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Ctenophorus pictus

Ctenophorus pictus
Ctenophorus pictus, painted dragon
Scientific classification Edit this classification
Domain: Eukaryota
Kingdom: Animalia
Phylum: Chordata
Class: Reptilia
Order: Squamata
Suborder: Iguania
Family: Agamidae
Genus: Ctenophorus
Species:
C. pictus
Binomial name
Ctenophorus pictus
(W. Peters, 1866)
Synonyms
  • Amphibolurus pictus W. Peters, 1866
  • Ctenophorus pictus Cogger, 2000[2]

Ctenophorus pictus, commonly known as the painted ground-dragon[1] or painted dragon,[3] is a species of lizard from the family Agamidae. It is endemic to the drier areas of southern and central Australia.

Description

Painted dragon
dorsal view

The painted dragon is a medium-sized terrestrial lizard with a short, deep head and uniform body scales. The appearance of this species is extremely variable as it can appear in a number of different colour combinations.[4] Adult males can be brown, yellowish brown, orange to reddish brown with dark-edged pale bars, blotches or spots overlaying a dark vertebral stripe.[4] The flanks are spotted, variegated (irregular patches/streaks), or reticulated (net-like pattern) with dark brown and dotted with scattered, pale, dark-edged spots which will sometimes be aligned perpendicular to the vertebral stripe.[5] The limbs are variegated and the pattern on the tail is often obscure but broad dark bands at the base.[5] Breeding males will exhibit a bright blue flush over the lower lips, throat and limbs and a bright yellow to orange flush over the anterior chest and shoulders.[4] Adult females and juveniles are duller in colour, lacking the bright blue and yellow pigment[4] with females being commonly found in a rusty brown colour.[3]

The scales, though varying slightly in size in different parts, are relatively uniform across the body[3] and are smooth to the touch.[5] A low crest on the back of the neck is often present which males will raise when alarmed[6] and usually a distinct vertebral series of slightly enlarged scales can be found along the back.[5] The ears are exposed on the side of its head and it has rather large and conspicuous eardrums.[5]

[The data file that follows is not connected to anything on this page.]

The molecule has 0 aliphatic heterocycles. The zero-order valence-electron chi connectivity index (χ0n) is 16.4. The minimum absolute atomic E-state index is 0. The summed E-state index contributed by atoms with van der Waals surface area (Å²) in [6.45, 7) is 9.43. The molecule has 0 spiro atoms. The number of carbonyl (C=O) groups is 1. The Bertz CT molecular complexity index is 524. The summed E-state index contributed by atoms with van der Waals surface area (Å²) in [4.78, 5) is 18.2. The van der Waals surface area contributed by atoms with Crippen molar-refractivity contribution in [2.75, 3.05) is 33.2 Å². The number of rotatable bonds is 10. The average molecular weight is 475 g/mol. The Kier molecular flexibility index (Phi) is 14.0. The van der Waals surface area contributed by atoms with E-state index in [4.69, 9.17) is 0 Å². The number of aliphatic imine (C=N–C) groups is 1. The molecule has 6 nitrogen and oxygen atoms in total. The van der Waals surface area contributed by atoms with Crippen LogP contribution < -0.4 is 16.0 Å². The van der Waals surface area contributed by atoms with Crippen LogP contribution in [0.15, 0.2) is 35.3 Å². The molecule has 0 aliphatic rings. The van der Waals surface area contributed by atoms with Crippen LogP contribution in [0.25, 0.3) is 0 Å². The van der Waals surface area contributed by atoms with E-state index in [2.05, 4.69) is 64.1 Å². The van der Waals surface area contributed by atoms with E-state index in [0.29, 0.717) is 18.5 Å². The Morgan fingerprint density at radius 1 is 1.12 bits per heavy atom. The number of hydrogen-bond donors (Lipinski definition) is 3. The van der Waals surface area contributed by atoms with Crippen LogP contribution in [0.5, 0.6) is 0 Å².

Adults will grow to a full length of around 18–25 cm (7.1–9.8 in), with a snout-to-vent length of about 7.5 cm (3.0 in).[4][6] The tail of this species usually accounts for about 65% of its total body length.[5]

Distribution and habitat

Painted dragons are found throughout the drier parts of southeastern Western Australia, across South Australia to northwestern Victoria[7] and central-western New South Wales.[5] They prefer semi-arid to arid regions, favouring shrublands and hummock grasslands on sandy and saline soils.[4]

Ecology

Like most agamids, painted dragons are swift-moving reptiles, capable of impressive sprints over short distances.[8] This diurnal (day-active) lizard, like the majority reptiles, is an ectotherm meaning that it has to rely on its environment to regulate body temperature and as a result will spend considerable time basking to absorb heat.[9] Known to be especially fond of low vegetation and ground debris such as fallen logs and branches,[5] it occupies short burrows often concealed at the base of shrubs such as saltbush.[4][6] Unlike the majority of other agamids which like to perch in elevated places,[8] this species prefers to rest on low branches,[4] from which it will forage over the surrounding open areas and ground litter.[4][5][6] When disturbed or alarmed it will quickly retreat to the safety of the nearby burrow.[6]

Painted dragons possess many of the traits common to the family Agamidae. They are very alert lizards with an upright stance and acute vision which they will use to search for prey and keep an eye out for mates, rivals, and predators.[8] Most of their communication is visually oriented with stylised head bops and dips, arm waving, and tail lashing playing a big part.[8] When looking for food, agamids will seize their prey with the use of a short, thick tongue rather than their jaws.[8]

Diet

Employing a sit-and-wait hunting technique, painted dragons will use their keen vision to detect most of their prey by the telltale movement they make.[8] Accordingly, their diets consist largely of surface-active, mobile prey resulting in them consuming a range of arthropods. A strange feature of the family Agamidae is that ants, which are often avoided by other lizards, feature prominently in the diets of many of its species.[8] While it is believed that this is more of a reflection on availability than preference, it still remains to be explained why they take ants at all when so many other lizards actively avoid them due to the formic acid they contain.[8] It is presumed that they have developed some sort of mechanism to deal with the ingestion of this chemical.[8]

While this species is known to be predominantly insectivorous,[6] specimens kept in captivity have been observed supplementing their diet with considerable amounts of plant matter.[9]

Colour polymorphism

Colouration in male painted dragon populations is extremely variable, ranging from reddish brown to orange to yellowish brown, with orange being the least common. In studies of colour polymorphism, individual lizards have been categorised by their predominant colour into three discrete groups: red, orange and yellow[10]

Higher sexual selection is correlated with the variable appearance of males. Between yellow and red coloured male lizards, female lizards sexually select for red-coloured males.[11] The red colouration may indicate indirect benefits to the females, showing that the male has beneficial genes. These include having high testosterone levels, which in turn affects the ability to fight off predators and an aptitude to defend his territory and offspring.[11]